This page contains a Flash digital edition of a book.

not about Parliamentarians looking after themselves: “Drill down to what we have been trying to do in this debate, and that is ensuring that in the public interest important issues can be transacted in this Chamber, and that the important rights of Parliamentarians to raise important matters is not curtailed or circumscribed in any way.” Hon. David Parker, MP,

(Labour) said: “...the advice that

give expression to the principle of comity in New Zealand.” Mr Finlayson agreed, saying that the Bill gives rise to “a more general principle [of] whether the time has look at consolidating all the legislation relating to Parliament in one coherent piece of legislation. It is in the public interest that all our constitutional legislation be readily accessible and available, set out in clear terms, for the benefit of the public”.

Food Bill Dr Kennedy Graham, MP

ought to be available to Ministers... should be all of the information that officials have and can bring to bear. We do not want those officials to edit what they know because they might fear they could be tied up in some [court] proceedings.”

Commenting on the public

perception of parliamentary privilege, Mr Chris Hipkins, MP, (Labour) said: “It is nothing to do with what the public might describe as perks. This Bill is all about us being able to undertake our duty as legislators...without the fear that we will find ourselves in front of the courts.” Dr Kennedy Graham, MP,

(Green Party) added: “We did not wish to incorporate new absolute privilege protections into legislation [but] to restore the nature of the privilege to the status quo ante....” He suggested that the 51st Parliament might build on the work of the 50th Parliament in this area: “[This] defining moment presented an opportunity to formally shape and

Hon. Nikki Kaye, MP Introducing the second

reading on 13 May 2014, the Minister for Food Safety, Hon. Hon Nikki Kaye, MP, (National), said, “as a nation that relies heavily on food exports, the credibility of our food safety system is hugely important because it helps our exporters have access to overseas markets and sell our products at the premium end of the market.” Since its first reading in December 2010 the Bill had been delayed pending substantive changes, including clarifying that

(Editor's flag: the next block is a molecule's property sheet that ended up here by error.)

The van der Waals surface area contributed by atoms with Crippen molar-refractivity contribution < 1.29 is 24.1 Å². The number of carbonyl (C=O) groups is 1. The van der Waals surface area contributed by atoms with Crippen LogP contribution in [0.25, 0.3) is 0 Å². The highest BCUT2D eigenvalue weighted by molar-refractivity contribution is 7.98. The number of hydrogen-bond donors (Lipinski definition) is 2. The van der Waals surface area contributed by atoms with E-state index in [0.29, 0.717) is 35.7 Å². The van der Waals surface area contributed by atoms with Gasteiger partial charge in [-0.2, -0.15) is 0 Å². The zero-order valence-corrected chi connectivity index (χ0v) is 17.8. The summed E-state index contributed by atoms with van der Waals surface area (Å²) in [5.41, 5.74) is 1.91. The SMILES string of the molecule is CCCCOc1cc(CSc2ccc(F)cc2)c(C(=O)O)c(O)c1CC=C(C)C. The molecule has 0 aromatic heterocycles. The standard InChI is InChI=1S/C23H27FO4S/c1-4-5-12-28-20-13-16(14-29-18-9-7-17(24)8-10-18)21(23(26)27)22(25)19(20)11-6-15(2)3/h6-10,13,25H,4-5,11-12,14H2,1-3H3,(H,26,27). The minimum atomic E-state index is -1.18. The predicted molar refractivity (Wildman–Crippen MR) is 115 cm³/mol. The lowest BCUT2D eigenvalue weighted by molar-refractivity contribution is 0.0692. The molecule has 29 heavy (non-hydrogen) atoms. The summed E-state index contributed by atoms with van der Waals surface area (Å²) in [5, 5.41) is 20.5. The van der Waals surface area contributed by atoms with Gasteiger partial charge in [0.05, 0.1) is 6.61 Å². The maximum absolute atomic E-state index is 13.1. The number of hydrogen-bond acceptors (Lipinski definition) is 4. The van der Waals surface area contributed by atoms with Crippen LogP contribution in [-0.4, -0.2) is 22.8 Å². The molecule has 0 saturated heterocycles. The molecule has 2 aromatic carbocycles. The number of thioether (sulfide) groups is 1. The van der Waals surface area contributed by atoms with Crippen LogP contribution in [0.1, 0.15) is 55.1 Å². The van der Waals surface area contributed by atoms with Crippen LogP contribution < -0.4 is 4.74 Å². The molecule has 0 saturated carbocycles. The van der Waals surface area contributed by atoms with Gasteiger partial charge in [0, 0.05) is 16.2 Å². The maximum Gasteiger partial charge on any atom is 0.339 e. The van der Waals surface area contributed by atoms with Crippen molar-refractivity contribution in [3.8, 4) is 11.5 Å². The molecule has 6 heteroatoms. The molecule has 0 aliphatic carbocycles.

The Food Bill, which passed its third reading on 27 May with unanimous support, modernizes New Zealand’s regulatory framework for ensuring the safety and suitability of food consumed in and exported by New Zealand. Under the legislation, businesses have the primary responsibility for the sale of safe and suitable food using a risk-based approach.

“low risk and community-related food activities…are able to continue under the Bill, provided that the food meets the general requirement that it is safe to eat”, and adding a new provision “to provide a clear immunity from liability for people who donate food in good faith for a charitable, benevolent, or philanthropic purpose” such as food banks. The Bill had also been delayed to await the outcome of an inquiry

into an incident that occurred when New Zealand dairy producer Fonterra found bacteria during safety testing of whey products and recalled them from seven countries. The bacteria were subsequently found not to be a botulism-causing strain. The Minister said, “events last year have served to underline the importance of our food safety system. The whey protein concentrate incident disrupted